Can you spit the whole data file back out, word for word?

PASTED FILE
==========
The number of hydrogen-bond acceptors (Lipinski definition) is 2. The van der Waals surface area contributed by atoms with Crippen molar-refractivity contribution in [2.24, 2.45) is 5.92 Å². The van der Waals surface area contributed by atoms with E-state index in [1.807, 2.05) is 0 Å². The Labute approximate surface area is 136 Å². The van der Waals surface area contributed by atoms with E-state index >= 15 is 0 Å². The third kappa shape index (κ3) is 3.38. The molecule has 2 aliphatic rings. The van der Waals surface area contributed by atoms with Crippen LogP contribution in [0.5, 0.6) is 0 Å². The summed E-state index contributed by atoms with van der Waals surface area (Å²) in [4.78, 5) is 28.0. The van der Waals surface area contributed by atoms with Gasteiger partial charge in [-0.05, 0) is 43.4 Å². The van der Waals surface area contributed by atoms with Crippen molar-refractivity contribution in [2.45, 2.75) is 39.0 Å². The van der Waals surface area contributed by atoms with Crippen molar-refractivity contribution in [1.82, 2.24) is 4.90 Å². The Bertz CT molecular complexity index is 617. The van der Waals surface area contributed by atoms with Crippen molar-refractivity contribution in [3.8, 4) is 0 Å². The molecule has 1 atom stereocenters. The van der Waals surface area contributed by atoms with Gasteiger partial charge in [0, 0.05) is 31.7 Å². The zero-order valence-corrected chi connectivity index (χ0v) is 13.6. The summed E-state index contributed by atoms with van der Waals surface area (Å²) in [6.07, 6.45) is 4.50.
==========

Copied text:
The number of hydrogen-bond acceptors (Lipinski definition) is 2. The van der Waals surface area contributed by atoms with Crippen molar-refractivity contribution in [2.24, 2.45) is 5.92 Å². The van der Waals surface area contributed by atoms with E-state index in [1.807, 2.05) is 0 Å². The Labute approximate surface area is 136 Å². The van der Waals surface area contributed by atoms with E-state index >= 15 is 0 Å². The third kappa shape index (κ3) is 3.38. The molecule has 2 aliphatic rings. The van der Waals surface area contributed by atoms with Crippen LogP contribution in [0.5, 0.6) is 0 Å². The summed E-state index contributed by atoms with van der Waals surface area (Å²) in [4.78, 5) is 28.0. The van der Waals surface area contributed by atoms with Gasteiger partial charge in [-0.05, 0) is 43.4 Å². The van der Waals surface area contributed by atoms with Crippen molar-refractivity contribution in [2.45, 2.75) is 39.0 Å². The van der Waals surface area contributed by atoms with Crippen molar-refractivity contribution in [1.82, 2.24) is 4.90 Å². The Bertz CT molecular complexity index is 617. The van der Waals surface area contributed by atoms with Crippen molar-refractivity contribution in [3.8, 4) is 0 Å². The molecule has 1 atom stereocenters. The van der Waals surface area contributed by atoms with Gasteiger partial charge in [0, 0.05) is 31.7 Å². The zero-order valence-corrected chi connectivity index (χ0v) is 13.6. The summed E-state index contributed by atoms with van der Waals surface area (Å²) in [6.07, 6.45) is 4.50.